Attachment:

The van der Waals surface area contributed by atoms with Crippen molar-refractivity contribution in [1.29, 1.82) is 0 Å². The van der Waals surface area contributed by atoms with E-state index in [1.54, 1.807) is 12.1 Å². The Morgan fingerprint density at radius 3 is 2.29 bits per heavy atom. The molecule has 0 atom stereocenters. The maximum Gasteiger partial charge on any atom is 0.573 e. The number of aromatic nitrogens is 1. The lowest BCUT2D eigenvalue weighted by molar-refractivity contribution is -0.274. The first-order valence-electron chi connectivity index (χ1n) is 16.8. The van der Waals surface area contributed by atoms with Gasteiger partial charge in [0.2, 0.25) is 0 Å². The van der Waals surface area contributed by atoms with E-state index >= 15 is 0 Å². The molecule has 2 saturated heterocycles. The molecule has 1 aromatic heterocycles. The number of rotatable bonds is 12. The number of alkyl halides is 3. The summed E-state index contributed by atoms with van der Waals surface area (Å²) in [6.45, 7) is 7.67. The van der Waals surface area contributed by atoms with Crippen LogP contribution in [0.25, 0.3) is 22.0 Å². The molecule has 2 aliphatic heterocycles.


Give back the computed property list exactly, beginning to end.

The van der Waals surface area contributed by atoms with Crippen molar-refractivity contribution in [1.29, 1.82) is 0 Å². The van der Waals surface area contributed by atoms with E-state index in [1.54, 1.807) is 12.1 Å². The Morgan fingerprint density at radius 3 is 2.29 bits per heavy atom. The molecule has 0 atom stereocenters. The maximum Gasteiger partial charge on any atom is 0.573 e. The number of aromatic nitrogens is 1. The lowest BCUT2D eigenvalue weighted by molar-refractivity contribution is -0.274. The first-order valence-electron chi connectivity index (χ1n) is 16.8. The van der Waals surface area contributed by atoms with Gasteiger partial charge in [0.2, 0.25) is 0 Å². The van der Waals surface area contributed by atoms with E-state index >= 15 is 0 Å². The molecule has 2 saturated heterocycles. The molecule has 1 aromatic heterocycles. The number of rotatable bonds is 12. The number of alkyl halides is 3. The summed E-state index contributed by atoms with van der Waals surface area (Å²) in [6.45, 7) is 7.67. The van der Waals surface area contributed by atoms with Crippen LogP contribution in [0.25, 0.3) is 22.0 Å². The molecule has 2 aliphatic heterocycles.